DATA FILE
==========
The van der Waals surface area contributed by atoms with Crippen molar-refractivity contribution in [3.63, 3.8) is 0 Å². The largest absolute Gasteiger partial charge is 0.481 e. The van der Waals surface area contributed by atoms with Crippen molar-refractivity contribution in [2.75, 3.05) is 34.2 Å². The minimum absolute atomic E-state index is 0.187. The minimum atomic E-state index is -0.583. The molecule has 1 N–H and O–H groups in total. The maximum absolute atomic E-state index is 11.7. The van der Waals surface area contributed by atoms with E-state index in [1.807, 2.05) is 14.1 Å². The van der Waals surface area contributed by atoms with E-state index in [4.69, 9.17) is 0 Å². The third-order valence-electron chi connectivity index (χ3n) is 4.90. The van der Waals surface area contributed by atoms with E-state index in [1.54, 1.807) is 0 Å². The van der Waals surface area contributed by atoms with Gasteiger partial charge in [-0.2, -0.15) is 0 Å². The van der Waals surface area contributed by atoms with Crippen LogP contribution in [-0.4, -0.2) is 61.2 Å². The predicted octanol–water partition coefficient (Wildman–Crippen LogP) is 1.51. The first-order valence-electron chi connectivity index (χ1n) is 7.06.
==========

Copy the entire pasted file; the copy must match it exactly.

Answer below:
The van der Waals surface area contributed by atoms with Crippen molar-refractivity contribution in [3.63, 3.8) is 0 Å². The largest absolute Gasteiger partial charge is 0.481 e. The van der Waals surface area contributed by atoms with Crippen molar-refractivity contribution in [2.75, 3.05) is 34.2 Å². The minimum absolute atomic E-state index is 0.187. The minimum atomic E-state index is -0.583. The molecule has 1 N–H and O–H groups in total. The maximum absolute atomic E-state index is 11.7. The van der Waals surface area contributed by atoms with E-state index in [1.807, 2.05) is 14.1 Å². The van der Waals surface area contributed by atoms with E-state index in [4.69, 9.17) is 0 Å². The third-order valence-electron chi connectivity index (χ3n) is 4.90. The van der Waals surface area contributed by atoms with E-state index in [1.54, 1.807) is 0 Å². The van der Waals surface area contributed by atoms with Gasteiger partial charge in [-0.2, -0.15) is 0 Å². The van der Waals surface area contributed by atoms with Crippen LogP contribution in [-0.4, -0.2) is 61.2 Å². The predicted octanol–water partition coefficient (Wildman–Crippen LogP) is 1.51. The first-order valence-electron chi connectivity index (χ1n) is 7.06.